Today, 110 Members of Congress delivered a letter to the House Appropriations Committee asking they provide sufficient funding to retain competent House staff. Currently, the average House staff member leaves after only three years, and recent reporting suggests the House may be facing a staff exodus.
Incredibly, House staff salaries last year were effectively cut 20.7% from the Congressional Budget Office’s (CBO) ten-year baseline projection for House staff salaries and expenses from 2011. Today’s letter urges a 21% increase in the Member Representational Allowance (MRA), committee budgets, and leadership office budgets for fiscal year 2022 to erase that gap. The full letter is available here. Quotes from sponsoring Members follow.
“It is unjust for Congress to budget a living wage for ourselves, yet rely on unpaid interns and underpaid, overworked staff just because some conservatives want to make a statement about “fiscal responsibility,” said Rep. Alexandria Ocasio-Cortez in a statement. “The lack of diversity on the Hill can be traced directly to our failure to pay staff a living wage. Low-pay also contributes to the undue influence of money in politics, with experienced Hill staffers frequently leaving to work for lobbyists and other special interests. This investment will create a stronger Congress and better policy for the country.”
“My mission in Congress is to support working people—to bring them better jobs, better wages and better protections. I’d be a hypocrite not to do the same for the people who work for me. Better pay for House staff isn’t just a labor issue, it’s a good governance issue. The American people benefit when staffers have valuable experience and come from diverse backgrounds. Funding for staff salaries will ensure the House workforce isn’t made up of the wealthy and well-connected, but of dedicated public servants who bring the knowledge and passion needed to best serve the working people of this country,” said Rep. Andy Levin
“Our staff provide critical services to constituents every day. If we are going to attract and retain an expert and diverse workforce, we have to remain competitive with the private sector. This investment will help keep our talented staff and stem the brain drain from public service,” said Staff Director on Subcommittee on Government Operations, Wendy Ginsberg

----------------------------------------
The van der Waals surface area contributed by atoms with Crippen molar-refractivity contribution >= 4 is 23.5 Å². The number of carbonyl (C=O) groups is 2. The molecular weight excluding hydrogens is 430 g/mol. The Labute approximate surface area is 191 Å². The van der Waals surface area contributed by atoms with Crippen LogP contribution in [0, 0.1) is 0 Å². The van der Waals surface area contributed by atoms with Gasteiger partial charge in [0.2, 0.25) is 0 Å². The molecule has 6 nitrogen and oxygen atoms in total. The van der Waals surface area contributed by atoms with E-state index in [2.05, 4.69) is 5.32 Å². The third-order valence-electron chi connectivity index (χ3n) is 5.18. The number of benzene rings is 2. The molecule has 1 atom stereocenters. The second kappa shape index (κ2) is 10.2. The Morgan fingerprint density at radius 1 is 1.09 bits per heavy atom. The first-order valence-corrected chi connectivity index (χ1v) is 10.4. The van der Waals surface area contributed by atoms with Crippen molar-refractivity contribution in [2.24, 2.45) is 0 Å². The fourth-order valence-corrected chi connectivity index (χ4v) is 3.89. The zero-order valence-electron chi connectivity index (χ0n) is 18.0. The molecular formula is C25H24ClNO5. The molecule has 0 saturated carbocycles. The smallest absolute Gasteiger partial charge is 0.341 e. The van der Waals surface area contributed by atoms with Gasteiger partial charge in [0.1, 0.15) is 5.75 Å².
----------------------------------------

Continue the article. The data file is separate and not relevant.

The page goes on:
“Increasing the pay and benefits for the staff of Member offices, leadership offices, and committees is common sense,” Rep Eric. Swalwell said. “For years, these salaries have fallen further and further behind what is offered in the private sector making it difficult to recruit and retain a diverse and talented workforce. If we want the halls of Congress to look more like the districts we represent, this increase should be a no-brainer.”
“Capitol Hill is full of bright public servants who want to improve the lives of the American people. But Hill staffers are paid notoriously low salaries, which contributes to high turnover rates and makes it difficult to recruit individuals from diverse backgrounds. And D.C. is an expensive city to live in!Increasing the MRA will allow each office to retain talented staffers and build a strong, experienced Capitol Hill workforce that reflects America,” said Rep. Gwen Moore.
“Congress could not run without the countless public servants who work tirelessly behind the scenes. For far too long, low Congressional staff salaries have deterred many working-class and people of color from pursuing a job on Capitol Hill. Right now, 70% of Congressional staff are white. In my office, we have paid all of our interns and staff a living wage to maintain a staff that reflects the diversity of our district. Expanding the MRA will increase the applicant pool for Congressional staff positions and overall help reflect the diversity of America,” said Rep. Ilhan Omar.